The Cognizant team started the transformation by helping EmblemHealth update its financial chart of accounts and core work structures. These would be shared by all three businesses and eliminate disconnected business workflows. Getting the company’s work structures and chart of accounts set up right would be key to the success of the whole project, and the basis for consolidating a range of business processes across HR, finances, enterprise performance, and supply chain management.
By the end of the first phase of our project, we moved most of EmblemHealth’s enterprise operations to a single, integrated Oracle Cloud, replacing an intricate mix of legacy vendors and onsite-managed applications. In total, more than 20 Oracle Cloud modules were rolled out across the combined company.
You might think that a project this ambitious would take years to implement. Not at EmblemHealth. Early on, we made the decision to do a big bang approach, targeting go-live in just 11 months. By moving quickly and implementing solutions concurrently, stakeholders felt it would limit the transition and minimize distractions to a narrow window. Most importantly, EmblemHealth could realize business benefits that much sooner.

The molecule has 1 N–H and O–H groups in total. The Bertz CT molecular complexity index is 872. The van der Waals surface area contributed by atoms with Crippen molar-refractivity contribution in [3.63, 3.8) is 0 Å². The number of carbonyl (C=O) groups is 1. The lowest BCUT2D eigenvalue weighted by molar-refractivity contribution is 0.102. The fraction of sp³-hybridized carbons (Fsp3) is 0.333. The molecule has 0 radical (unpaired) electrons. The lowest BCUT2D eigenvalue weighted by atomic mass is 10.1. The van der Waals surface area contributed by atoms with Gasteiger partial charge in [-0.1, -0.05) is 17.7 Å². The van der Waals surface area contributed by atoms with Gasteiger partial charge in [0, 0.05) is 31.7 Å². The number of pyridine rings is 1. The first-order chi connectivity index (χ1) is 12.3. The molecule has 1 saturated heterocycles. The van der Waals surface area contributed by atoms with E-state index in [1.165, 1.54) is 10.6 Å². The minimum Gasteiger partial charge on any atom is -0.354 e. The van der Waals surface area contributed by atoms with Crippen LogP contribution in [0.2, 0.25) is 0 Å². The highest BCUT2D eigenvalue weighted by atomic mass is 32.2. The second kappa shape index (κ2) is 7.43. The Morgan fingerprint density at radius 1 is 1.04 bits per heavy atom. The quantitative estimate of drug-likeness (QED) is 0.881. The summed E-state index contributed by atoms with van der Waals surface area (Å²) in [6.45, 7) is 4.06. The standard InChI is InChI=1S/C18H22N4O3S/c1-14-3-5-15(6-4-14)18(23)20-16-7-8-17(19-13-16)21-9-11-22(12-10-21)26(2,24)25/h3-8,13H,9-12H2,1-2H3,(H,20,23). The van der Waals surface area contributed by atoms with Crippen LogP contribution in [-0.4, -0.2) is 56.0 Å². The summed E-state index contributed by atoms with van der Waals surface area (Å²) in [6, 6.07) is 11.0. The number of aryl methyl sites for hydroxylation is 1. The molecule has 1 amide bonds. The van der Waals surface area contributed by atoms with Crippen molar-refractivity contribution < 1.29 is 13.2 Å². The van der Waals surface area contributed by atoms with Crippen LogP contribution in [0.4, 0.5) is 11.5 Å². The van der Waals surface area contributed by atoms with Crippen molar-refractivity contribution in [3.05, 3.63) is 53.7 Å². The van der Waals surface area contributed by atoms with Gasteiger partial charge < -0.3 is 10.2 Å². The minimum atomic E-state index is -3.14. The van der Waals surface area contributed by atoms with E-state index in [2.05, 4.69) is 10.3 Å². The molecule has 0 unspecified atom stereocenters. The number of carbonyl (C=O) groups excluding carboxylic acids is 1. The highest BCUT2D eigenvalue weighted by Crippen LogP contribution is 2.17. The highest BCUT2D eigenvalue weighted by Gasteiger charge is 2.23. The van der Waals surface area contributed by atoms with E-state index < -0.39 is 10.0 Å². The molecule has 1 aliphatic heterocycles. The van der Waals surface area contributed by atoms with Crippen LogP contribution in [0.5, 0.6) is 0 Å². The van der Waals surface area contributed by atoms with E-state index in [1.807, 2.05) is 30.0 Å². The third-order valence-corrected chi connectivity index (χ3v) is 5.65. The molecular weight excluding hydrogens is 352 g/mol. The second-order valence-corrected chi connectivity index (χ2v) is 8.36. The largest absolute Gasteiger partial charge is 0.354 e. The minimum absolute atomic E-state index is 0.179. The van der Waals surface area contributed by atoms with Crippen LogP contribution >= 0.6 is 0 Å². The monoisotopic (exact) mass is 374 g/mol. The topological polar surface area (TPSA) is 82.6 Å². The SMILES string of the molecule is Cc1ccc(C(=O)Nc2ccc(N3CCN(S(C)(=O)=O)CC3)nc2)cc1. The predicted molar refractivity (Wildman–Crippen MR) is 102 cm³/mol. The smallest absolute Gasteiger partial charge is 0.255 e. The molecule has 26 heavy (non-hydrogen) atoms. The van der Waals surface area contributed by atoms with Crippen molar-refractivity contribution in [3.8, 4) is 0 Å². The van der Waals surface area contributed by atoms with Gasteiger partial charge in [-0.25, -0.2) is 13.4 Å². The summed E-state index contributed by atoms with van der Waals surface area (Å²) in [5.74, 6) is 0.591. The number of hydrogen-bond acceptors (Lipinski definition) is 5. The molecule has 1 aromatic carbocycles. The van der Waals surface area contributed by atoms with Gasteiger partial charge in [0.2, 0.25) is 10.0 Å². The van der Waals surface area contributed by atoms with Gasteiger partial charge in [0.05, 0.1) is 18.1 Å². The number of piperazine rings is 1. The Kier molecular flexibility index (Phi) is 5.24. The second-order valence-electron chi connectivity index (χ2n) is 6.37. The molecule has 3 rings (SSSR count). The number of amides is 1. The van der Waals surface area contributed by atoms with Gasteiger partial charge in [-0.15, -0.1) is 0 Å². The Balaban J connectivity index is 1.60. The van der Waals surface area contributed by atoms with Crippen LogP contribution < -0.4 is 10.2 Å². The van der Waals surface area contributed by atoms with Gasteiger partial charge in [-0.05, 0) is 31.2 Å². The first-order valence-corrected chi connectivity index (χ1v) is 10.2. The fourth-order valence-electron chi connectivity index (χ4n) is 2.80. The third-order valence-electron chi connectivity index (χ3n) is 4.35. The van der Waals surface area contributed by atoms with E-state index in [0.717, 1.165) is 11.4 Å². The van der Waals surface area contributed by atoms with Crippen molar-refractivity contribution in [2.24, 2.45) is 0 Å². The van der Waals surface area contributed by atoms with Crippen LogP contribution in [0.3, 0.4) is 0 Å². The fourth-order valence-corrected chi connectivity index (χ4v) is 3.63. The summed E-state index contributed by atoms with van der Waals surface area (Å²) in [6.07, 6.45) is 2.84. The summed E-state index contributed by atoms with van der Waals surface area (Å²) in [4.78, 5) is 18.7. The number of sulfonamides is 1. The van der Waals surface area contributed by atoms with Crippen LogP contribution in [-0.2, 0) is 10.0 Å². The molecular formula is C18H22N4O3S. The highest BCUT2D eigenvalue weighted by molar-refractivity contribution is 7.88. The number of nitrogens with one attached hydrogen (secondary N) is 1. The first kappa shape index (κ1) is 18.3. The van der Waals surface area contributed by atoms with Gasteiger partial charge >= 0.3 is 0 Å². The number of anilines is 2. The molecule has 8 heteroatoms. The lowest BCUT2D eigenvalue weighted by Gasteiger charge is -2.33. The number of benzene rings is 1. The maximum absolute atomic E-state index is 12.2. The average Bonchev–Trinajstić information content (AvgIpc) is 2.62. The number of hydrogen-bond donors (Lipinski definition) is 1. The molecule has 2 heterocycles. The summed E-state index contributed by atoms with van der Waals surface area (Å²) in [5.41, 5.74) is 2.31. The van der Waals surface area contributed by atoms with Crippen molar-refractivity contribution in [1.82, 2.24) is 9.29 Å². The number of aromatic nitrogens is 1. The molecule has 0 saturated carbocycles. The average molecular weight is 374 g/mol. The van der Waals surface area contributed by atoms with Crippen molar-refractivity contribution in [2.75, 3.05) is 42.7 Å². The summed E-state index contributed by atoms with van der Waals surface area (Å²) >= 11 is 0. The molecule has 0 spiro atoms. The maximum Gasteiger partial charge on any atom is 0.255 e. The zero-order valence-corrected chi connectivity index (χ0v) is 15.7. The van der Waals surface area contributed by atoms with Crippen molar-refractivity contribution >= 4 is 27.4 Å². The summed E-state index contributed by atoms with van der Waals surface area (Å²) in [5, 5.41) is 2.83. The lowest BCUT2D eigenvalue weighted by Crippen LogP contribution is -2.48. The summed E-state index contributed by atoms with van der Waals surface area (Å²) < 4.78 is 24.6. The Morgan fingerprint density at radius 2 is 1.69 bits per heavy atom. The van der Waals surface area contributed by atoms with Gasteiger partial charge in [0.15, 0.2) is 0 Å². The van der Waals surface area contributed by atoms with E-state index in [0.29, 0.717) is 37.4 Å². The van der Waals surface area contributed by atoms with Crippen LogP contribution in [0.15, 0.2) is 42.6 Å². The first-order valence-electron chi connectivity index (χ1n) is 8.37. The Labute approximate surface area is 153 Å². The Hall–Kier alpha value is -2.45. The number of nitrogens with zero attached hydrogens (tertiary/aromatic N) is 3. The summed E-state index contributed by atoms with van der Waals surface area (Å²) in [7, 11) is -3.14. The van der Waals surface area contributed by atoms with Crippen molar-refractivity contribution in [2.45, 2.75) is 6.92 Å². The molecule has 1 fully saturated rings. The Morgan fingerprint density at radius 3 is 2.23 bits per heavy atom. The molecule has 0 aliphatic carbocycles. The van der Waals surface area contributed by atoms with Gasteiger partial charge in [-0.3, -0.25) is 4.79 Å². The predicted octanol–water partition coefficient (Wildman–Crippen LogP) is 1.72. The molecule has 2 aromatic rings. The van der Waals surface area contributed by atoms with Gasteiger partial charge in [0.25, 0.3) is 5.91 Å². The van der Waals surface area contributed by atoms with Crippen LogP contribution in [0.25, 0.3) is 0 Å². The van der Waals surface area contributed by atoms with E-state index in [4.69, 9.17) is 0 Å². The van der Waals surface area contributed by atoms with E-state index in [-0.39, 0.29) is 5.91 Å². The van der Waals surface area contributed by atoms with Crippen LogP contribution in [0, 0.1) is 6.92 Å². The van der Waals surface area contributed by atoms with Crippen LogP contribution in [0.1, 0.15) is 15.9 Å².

There were a few skeptics to win over. Some were concerned whether we could do the necessary application and vendor integrations and user testing in so short a time. We did a lot of upfront work convincing the senior executives of the plan’s feasibility, conducted multiple architectural reviews, and made sure our teams were executing on each part of the implementation in parallel. You could say we divided and conquered.
Do we recommend a big bang implementation for all enterprise cloud transformations? Not always. But for companies like EmblemHealth that operate within a single legislative framework and use the same currency, the advantage of a doing it all at once presents a favorable risk-reward proposition. It certainly made sense for EmblemHealth, and the results speak for themselves.